- Chandler Dennis, P: A top tier pitching prospect, Dennis is a Georgia recruit who is coming to Michigan and is in the top 30 nationally from multiple scouting services. She is a high strikeout pitcher who apparently can also hit and from the athletic department’s write up about the recruiting class, Carol Hutchins noted that Dennis “is really a pitcher we believe can come in and help us right away and contribute to our success." Given that, I’d expect to see some of Dennis right away, though I’m not sure how much given that Michigan already has two capable pitchers in Beaubien and Storako.
- Lauren Esman, INF/P: Esman is a dual-threat prospect who torched Michigan high school softball and is ranked around #50 nationally by the scouting sites. Esman hit 21 HR’s as a junior, one shy of the Michigan HS record, and with four pitchers in front of her, I would not expect to see much of her arm this year. That said, given that power, and the fact she hit a near-HR (ended up being a double) in fall ball, if she can hit for power, there may well be a spot for her in the lineup as a freshman.
- Julia Jimenez, INF: Jimenez is the highest rated prospect in the class, ranked around #20 nationally. Apparently nicknamed “Juju”, Jimenez’s scouting report reads something like Faith Canfield’s, a sure-handed infielder who can hit for average and has a bit (but not a ton) of power in her bat. Due to her high recruiting status, Jimenez has probably the best chance of the bunch to start as a freshman, likely in Canfield’s spot at 2B.
- Audrey LeClair, OF: LeClair is ranked somewhere between 25th and 50th nationally depending on which site you look at and her scouting report is a jack-of-all-trades outfielder. Athletic, can hit for average, and has a small touch of power. She would seem to be a candidate to start immediately, given a hole in the outfield.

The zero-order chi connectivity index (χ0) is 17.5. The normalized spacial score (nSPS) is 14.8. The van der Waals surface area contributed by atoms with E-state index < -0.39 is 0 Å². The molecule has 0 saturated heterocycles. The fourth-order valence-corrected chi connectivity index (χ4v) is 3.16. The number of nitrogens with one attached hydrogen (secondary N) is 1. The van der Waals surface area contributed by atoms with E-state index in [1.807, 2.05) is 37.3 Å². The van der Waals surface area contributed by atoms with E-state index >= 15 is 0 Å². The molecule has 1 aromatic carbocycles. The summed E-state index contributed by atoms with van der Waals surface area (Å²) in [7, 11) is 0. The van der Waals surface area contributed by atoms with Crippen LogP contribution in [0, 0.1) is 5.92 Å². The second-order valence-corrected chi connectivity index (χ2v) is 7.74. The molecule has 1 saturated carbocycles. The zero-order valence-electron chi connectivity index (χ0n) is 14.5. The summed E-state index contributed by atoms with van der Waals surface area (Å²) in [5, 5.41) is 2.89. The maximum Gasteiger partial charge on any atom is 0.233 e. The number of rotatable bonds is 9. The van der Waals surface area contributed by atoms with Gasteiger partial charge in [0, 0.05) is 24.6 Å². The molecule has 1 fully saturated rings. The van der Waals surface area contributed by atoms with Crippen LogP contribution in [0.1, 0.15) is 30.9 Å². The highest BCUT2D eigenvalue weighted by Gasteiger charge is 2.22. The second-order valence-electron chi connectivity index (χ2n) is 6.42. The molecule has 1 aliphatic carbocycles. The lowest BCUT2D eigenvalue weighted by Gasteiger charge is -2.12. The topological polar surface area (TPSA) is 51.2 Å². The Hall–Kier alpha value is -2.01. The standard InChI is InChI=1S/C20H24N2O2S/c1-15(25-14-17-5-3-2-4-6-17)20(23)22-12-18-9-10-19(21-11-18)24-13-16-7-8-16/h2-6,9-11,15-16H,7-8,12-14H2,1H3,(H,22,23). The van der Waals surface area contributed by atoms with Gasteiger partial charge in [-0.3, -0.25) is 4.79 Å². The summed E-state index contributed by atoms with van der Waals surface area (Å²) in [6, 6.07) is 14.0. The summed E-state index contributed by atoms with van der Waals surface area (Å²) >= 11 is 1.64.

- Lexi Voss, OF: The other outfielder in the class, Voss is ranked right around LeClair in the national recruiting rankings, but has a different scouting report. Voss, like Esman, is a power hitter, as she hit 19 HR’s as a junior on the Chicago area HS softball circuit, and that power may give her a leg up over LeClair in the race to start in the outfield.
- Jessica Garmen, C: Garmen was a late addition to the class, so we have very little information on her. However, given her position, I think the expectation is for Garmen to be a developmental catcher, sitting behind Abby Skvarce this year as the #3 catcher, before backing up Hannah Carson her next two years. I wouldn’t expect a ton from Garmen, though then again, Katie Alexander was once an unheralded, late addition to the recruiting class too.
Now we get to go through the returning players for the Michigan Wolverines and how they fit in on the 2020 team:
Meghan Beaubien, LHP (Jr.): No introduction needed here. Meghan Beaubien has been everything Michigan has needed her to be since she arrived in Ann Arbor, an ace from day one. Each year on campus she’s added a signature moment to her legacy, from her near-no hitter against Florida State in 2018 to the impeccable 12 inning shutout with 12 K’s to defeat JMU in Game 1 of the Ann Arbor Regional in 2019. Beaubien struggled at times to live up to the expectations after her freshman campaign but she was still an undisputed ace as a sophomore. Now as an upperclassman, it’s time for Beaubien to fulfill her promise, becoming one of the absolute best pitchers in NCAA softball. With a fastball that can touch mid-70s and nasty offspeed stuff, the potential is there. In the words of WCBN Sports legend Morris Fabbri “Beaubien is unhittable when her change is cooking”. If she can be slightly more consistent this season, the sky’s the limit for the southpaw.
Alex Storako, RHP (So.): Storako was the clear #2 in Michigan’s staff last season, but she was a very solid #2 as a freshman at that. Standing nearly 6’0”, Storako has good strikeout stuff and posted a 2.02 ERA with 190 K’s in 142.1 IP a year ago, and her highlight of the season was no doubt her save to seal the B1G Tournament title with a heroic 7th inning against an excellent Minnesota team. Confidence often seemed to be an issue for Storako in 2019, wavering from periods of terrific pitching and then hard contact against. If Storako can become slightly more consistent in 2020, she could elevate herself into a #2 that earns her more time in postseason settings.